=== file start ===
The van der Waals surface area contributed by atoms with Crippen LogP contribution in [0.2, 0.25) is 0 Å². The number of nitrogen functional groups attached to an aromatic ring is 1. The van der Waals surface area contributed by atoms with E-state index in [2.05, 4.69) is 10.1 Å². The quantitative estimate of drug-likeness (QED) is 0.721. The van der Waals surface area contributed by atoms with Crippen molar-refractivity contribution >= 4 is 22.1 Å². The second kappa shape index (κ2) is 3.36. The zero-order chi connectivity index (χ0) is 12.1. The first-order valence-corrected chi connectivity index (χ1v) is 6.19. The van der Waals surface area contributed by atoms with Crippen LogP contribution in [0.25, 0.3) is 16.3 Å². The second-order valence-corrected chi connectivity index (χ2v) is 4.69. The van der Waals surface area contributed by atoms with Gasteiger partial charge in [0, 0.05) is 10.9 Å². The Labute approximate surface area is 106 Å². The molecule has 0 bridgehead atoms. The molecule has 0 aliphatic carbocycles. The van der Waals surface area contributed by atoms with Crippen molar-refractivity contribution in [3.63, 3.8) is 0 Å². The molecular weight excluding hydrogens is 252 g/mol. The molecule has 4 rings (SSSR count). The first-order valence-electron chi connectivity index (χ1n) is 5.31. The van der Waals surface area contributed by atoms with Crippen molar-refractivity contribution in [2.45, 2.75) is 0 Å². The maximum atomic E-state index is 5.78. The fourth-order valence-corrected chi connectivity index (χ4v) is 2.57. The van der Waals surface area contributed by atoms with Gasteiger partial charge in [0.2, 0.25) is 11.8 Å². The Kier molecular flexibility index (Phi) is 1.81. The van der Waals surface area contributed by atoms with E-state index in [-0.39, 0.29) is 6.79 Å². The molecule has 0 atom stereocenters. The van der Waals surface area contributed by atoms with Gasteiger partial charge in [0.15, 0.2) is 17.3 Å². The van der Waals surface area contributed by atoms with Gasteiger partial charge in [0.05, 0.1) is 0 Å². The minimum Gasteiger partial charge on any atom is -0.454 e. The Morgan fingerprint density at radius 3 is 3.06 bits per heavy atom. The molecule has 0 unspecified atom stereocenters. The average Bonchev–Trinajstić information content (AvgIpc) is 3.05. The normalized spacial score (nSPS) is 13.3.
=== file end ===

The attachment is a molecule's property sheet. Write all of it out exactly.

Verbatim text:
The van der Waals surface area contributed by atoms with Crippen LogP contribution in [0.2, 0.25) is 0 Å². The number of nitrogen functional groups attached to an aromatic ring is 1. The van der Waals surface area contributed by atoms with E-state index in [2.05, 4.69) is 10.1 Å². The quantitative estimate of drug-likeness (QED) is 0.721. The van der Waals surface area contributed by atoms with Crippen molar-refractivity contribution >= 4 is 22.1 Å². The second kappa shape index (κ2) is 3.36. The zero-order chi connectivity index (χ0) is 12.1. The first-order valence-corrected chi connectivity index (χ1v) is 6.19. The van der Waals surface area contributed by atoms with Crippen LogP contribution in [0.25, 0.3) is 16.3 Å². The second-order valence-corrected chi connectivity index (χ2v) is 4.69. The van der Waals surface area contributed by atoms with Gasteiger partial charge in [0, 0.05) is 10.9 Å². The Labute approximate surface area is 106 Å². The molecule has 0 bridgehead atoms. The molecule has 0 aliphatic carbocycles. The van der Waals surface area contributed by atoms with Crippen molar-refractivity contribution in [3.63, 3.8) is 0 Å². The molecular weight excluding hydrogens is 252 g/mol. The molecule has 4 rings (SSSR count). The first-order valence-electron chi connectivity index (χ1n) is 5.31. The van der Waals surface area contributed by atoms with Crippen molar-refractivity contribution in [2.45, 2.75) is 0 Å². The maximum atomic E-state index is 5.78. The fourth-order valence-corrected chi connectivity index (χ4v) is 2.57. The van der Waals surface area contributed by atoms with Gasteiger partial charge in [0.2, 0.25) is 11.8 Å². The Kier molecular flexibility index (Phi) is 1.81. The van der Waals surface area contributed by atoms with E-state index in [-0.39, 0.29) is 6.79 Å². The molecule has 0 atom stereocenters. The van der Waals surface area contributed by atoms with Gasteiger partial charge in [0.15, 0.2) is 17.3 Å². The van der Waals surface area contributed by atoms with Gasteiger partial charge in [0.05, 0.1) is 0 Å². The minimum Gasteiger partial charge on any atom is -0.454 e. The Morgan fingerprint density at radius 3 is 3.06 bits per heavy atom. The molecule has 0 unspecified atom stereocenters. The average Bonchev–Trinajstić information content (AvgIpc) is 3.05. The normalized spacial score (nSPS) is 13.3.